The MailSpring route looks promising so I will try that first. The app requires you to create an account with them (but they promise that the details of e-mail-accounts are never sent to them). Having done that, I am greeted with some interesting options:
Whoa! Outlook.com connected flawlessly and pulled the few emails I have in the Inbox as a matter of seconds. Still, MailSpring definitely does not have a calendar on board so not an option for me.
Hiri works flawlessly but I am reluctant to shell out money for a product with this history. Still, this definitely is an interesting pricing model:
An attempt to add another account to Hiri discovered its weak spot for my usage scenario. This app supports Exchange and Office 365 exclusively, i.e. there is no way to add my IMAP accounts to it. So it would be $80 for exactly the same functionality I am able to get off the outlook.com website.
The next attempt was the native KOrganizer app that failed miserably at connecting to Outlook.com, although it did show a web pop-up that asked for password. But even if it did, the UI of those apps is so 1980s…
The Thunderbird + TBSync + Owl combo works. $10 per year is a reasonable price, and the first month is free. I am accustomed to using Thunderbird on Windows so will stick with that for the time being. It is, however, really disappointing that there doesn’t seem to be an email app for Linux that is on par with Outlook both in terms of integration and visual appearance.
It is the small things that can shorten a long day in front of a computer. So I used the rest of today to try and find a decent replacement for the small things I use every day.
KDE Plasma comes with KRDC preinstalled. Since I only use RDP to connect to my Hyper-V hosts, it more than serves my needs. The start menu icon is way slicker than the actual user interface, though ;-).
In a previous job, my work laptop ran Windows 7. Much as I would have loved to have Hyper-V at my fingertips, it was out of the question at that time. And since I hadn’t a personal laptop then, I resorted to what was possible, i.e. VirtualBox. Since there’s no Hyper-V to be had on Linux either, I went for what I knew and was not disappointed:
The familiar UI, ‚just works‘, a default NAT network with DHCP and a gateway is delivered out of the box.
OneDrive is where my personal files live. While attending the Ignite 2018, I asked the team at the OneDrive booth whether there are plans to make a native Linux sync client. The answer was no back then, and apparently nothing has changed, much as ‚Microsoft <3 Linux‘ these days. So let’s see if we can scare up an alternative.
*THE* alternative these days seems to be the ‚onedrive‘ package. However, the official Ubuntu repos list an older version that is no longer able to authenticate against the Microsoft cloud. After following instructions for adding an untrusted repo found here it would install, successfully authorize and download all my files.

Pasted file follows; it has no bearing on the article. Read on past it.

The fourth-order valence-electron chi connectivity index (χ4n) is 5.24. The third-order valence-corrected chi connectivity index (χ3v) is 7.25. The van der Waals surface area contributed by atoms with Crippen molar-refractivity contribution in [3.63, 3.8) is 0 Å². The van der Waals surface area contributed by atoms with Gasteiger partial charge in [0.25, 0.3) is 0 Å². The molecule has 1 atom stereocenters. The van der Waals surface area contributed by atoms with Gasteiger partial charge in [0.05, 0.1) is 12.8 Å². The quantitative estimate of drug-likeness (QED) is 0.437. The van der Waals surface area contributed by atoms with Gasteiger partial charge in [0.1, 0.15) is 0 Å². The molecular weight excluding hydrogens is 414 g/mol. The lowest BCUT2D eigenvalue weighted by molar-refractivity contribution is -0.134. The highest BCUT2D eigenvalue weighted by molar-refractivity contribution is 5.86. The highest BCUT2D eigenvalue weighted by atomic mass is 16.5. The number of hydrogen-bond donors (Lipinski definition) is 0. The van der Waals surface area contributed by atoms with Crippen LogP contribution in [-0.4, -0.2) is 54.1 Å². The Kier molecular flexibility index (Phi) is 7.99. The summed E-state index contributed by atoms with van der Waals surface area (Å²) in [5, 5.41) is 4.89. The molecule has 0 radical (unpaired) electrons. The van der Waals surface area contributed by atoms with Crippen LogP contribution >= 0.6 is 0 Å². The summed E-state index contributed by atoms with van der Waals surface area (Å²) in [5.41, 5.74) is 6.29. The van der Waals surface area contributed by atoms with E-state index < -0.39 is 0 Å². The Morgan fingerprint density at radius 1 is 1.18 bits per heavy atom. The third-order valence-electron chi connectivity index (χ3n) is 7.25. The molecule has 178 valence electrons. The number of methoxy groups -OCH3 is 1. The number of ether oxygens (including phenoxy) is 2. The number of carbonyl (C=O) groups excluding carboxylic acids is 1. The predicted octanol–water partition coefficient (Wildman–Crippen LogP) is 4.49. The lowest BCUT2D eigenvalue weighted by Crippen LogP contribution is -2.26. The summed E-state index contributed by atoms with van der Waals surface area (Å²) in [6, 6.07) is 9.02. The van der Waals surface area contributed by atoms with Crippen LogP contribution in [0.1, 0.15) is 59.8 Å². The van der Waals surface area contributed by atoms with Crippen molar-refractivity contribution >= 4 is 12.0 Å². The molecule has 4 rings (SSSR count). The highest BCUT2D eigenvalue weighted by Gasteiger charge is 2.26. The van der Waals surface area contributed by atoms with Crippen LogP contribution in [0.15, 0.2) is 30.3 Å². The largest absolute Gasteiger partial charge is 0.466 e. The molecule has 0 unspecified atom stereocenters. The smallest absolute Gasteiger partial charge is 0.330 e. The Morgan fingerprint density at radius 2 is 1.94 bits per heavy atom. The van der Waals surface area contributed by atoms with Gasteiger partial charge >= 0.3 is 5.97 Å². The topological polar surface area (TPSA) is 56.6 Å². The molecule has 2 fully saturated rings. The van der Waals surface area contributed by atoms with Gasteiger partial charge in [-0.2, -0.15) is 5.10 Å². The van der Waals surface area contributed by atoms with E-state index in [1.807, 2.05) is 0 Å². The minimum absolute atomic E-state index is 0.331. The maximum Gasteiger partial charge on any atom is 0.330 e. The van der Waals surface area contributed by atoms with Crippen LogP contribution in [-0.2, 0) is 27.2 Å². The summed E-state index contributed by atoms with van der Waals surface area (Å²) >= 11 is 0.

After that was finished, all that was needed was to register OneDrive as a service using instructions given here.
A quick search in the Discover store came back with KeePassXC. It opens my KDBX files and, after being edited and saved, they open with the current version of KeePass on Windows. And that would be the end of it, but… *every single* KeePass compatible password manager offered for my KUbuntu system is delivered as a ’snap‘. I really have to find time to read up on the technology.
But for today, it works and fulfills my expectations.
My ‚gold standard‘ for screenshots on Windows is GreenShot. The screenshot daemon + editor combo is easily the best thing available – free and open source, no less. I write tech blog posts, articles and presentations, and I never missed a feature here. So how easy will it be to replace that functionality?
KDE Plasma comes with Spectacle, which is decent enough as far as taking screenshots is concerned but lacks any editing capability. A quick search unearthed Flameshot which allows for frames, arrows, blur and text. The UI concept is unfamiliar but something I think I could get by with long-term. The only feature that is really missing compared to Greenshot is step numbering but I do not use it all that much.
The screenshots in this post were made by Flameshot.
I think I mentioned it already: I suck at graphics but have to edit/crop/resize a picture every now and then. The search for Paint.NET alternatives uncovered Pinta which is almost identical to Paint.NET in appearance and handling. Hopefully in terms of stability and compatibility, too!
The Spotify app from the discover store looks and feels identical to the app from Microsoft store. It accepts my login, shows my playlists, and plays my music. Happy days!
In the evening
What a day! I have certainly learned a lot. But the office applications and the dev stuff will have to wait for another day.
Title image: Paul Brennan from Pixabay